# RKHS norm of Lipschitz functions

Given a set $$\mathcal{X}$$ and RKHS $$\mathcal{H}$$ of functions on $$\mathcal{X}$$, we can recover a (pseudo)metric on $$\mathcal{X}$$ by $$d(x,y)=||\phi_x-\phi_y||_{\mathcal{H}}$$, where $$\phi_x=k(x,\cdot)$$.

It is straightforward to see that any function $$f \in \mathcal{H}$$ which has RKHS norm less than $$L$$ is Lipschitz (with respect to our metric above) with constant $$L$$:

$$|f(x)-f(y)|=|\langle f,\phi_x-\phi_y\rangle|\leq ||f||_{\mathcal{H}}d(x,y),$$ for any $$x,y \in \mathcal{X}$$.

I am very interested in the following question: if we have a function $$f\in \mathcal{H}$$ which is Lipschitz with constant $$L$$, is there anything we can say about it's norm $$||f||_{\mathcal{H}}$$?

• by "anything we can say", do you mean bounding it from above? If yes, then you want your Hilbert space to be isomorphic to a subspace of a Lipschitz space. I would expect a subspace of the Lipschitz space isomorphic to a Hilbert space necessarily be finitely dimensional, but I am not sure.
– erz
Jul 4, 2020 at 9:27
• What happens when $\mathcal{X}=\mathbb{Z}$ and $\mathcal{H}=l^2$?
– DCM
Jul 4, 2020 at 11:39
• @erz yes, bounding it above was precisely what I was looking for Jul 4, 2020 at 13:09

I think that in general $$L(.)$$ and $$\Vert.\Vert_\mathcal{H}$$ measure quite different things.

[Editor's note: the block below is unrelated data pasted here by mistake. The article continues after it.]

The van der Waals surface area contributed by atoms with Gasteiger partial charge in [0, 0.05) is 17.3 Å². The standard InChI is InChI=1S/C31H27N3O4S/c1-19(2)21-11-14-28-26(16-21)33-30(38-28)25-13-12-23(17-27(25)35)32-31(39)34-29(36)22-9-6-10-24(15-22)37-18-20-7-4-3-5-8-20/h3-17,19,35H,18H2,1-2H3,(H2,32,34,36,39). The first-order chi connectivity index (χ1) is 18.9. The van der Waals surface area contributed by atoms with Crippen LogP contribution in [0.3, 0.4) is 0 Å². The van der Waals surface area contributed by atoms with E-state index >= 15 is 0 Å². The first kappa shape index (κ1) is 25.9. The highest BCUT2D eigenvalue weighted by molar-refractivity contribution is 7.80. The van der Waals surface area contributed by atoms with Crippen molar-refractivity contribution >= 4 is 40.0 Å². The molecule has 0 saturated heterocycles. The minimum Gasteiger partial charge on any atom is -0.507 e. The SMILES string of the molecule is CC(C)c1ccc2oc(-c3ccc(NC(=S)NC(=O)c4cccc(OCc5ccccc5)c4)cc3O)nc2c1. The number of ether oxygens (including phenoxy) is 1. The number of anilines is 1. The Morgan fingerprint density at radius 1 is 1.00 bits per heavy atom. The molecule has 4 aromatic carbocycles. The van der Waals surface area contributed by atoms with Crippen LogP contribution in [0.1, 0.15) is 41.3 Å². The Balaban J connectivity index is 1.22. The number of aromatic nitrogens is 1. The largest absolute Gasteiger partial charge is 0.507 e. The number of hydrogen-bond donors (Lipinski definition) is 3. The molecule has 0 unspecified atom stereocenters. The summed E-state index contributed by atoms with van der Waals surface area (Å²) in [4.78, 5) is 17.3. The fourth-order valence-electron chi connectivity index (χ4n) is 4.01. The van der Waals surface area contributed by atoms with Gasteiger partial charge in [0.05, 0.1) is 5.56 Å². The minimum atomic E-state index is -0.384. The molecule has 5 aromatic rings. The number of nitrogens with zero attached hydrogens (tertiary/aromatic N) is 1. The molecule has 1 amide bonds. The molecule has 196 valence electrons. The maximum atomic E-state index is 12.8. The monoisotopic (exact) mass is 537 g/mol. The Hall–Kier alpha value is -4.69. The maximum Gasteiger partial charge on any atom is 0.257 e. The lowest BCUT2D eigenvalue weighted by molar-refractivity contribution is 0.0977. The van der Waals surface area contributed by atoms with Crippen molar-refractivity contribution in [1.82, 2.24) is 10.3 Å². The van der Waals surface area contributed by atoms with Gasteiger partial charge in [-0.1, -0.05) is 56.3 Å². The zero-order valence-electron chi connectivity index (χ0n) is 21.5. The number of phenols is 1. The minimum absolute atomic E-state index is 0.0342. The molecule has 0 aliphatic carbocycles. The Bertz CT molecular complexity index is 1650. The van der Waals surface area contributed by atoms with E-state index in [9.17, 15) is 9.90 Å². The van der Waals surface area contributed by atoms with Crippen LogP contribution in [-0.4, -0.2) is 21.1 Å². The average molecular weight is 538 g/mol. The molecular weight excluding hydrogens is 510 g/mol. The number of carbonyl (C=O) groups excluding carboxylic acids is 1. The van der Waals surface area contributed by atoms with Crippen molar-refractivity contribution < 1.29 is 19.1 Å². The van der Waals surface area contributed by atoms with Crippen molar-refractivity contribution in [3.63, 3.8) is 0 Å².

Writing $$L(f)$$ for

$$\inf\{ M>0:|f(x)-f(x')| \leq Md(x,y) \;\forall \;x,x'\in \mathcal{X}\}$$

let $$\mathcal{X}=\mathbb{Z}$$ and $$\mathcal{H}=l^2$$. Then (unless I've made an embarrassing mistake...) setting $$f_n=1_{[-n,n]}$$ gives you a sequence in $$\mathcal{H}$$ with $$L(f_n)=1/2$$ and $$\Vert f_n\Vert_\mathcal{H}=2n$$.

• Hmm, correct me if I’m wrong but I thought $l^2$ wasn’t an RKHS? Either way it’s an interesting counterexample Jul 4, 2020 at 13:06
• What's your definition of a RKHS? I think the usual one is just "a Hilbert space of functions on a set whose evaluation functionals are norm continuous", no?
– DCM
Jul 4, 2020 at 13:37
• I think another example is $\mathcal{H} = H^1_0((0,1])$, i.e. the absolutely continuous functions $f : [0,1] \to \mathbb{R}$ with $f' \in L^2([0,1])$, under the norm $\|f\|_{\mathcal{H}}^2 = \int_0^1 |f'|^2$. Then the "Lipschitz constant" is the Holder norm of exponent 1/2, $L = \sup |f(s)-f(t)|/\sqrt{|s-t|}$. So now let $f_n$ approach $f(x) = \sqrt{x}$ which has infinite $\mathcal{H}$-norm. Jul 4, 2020 at 17:19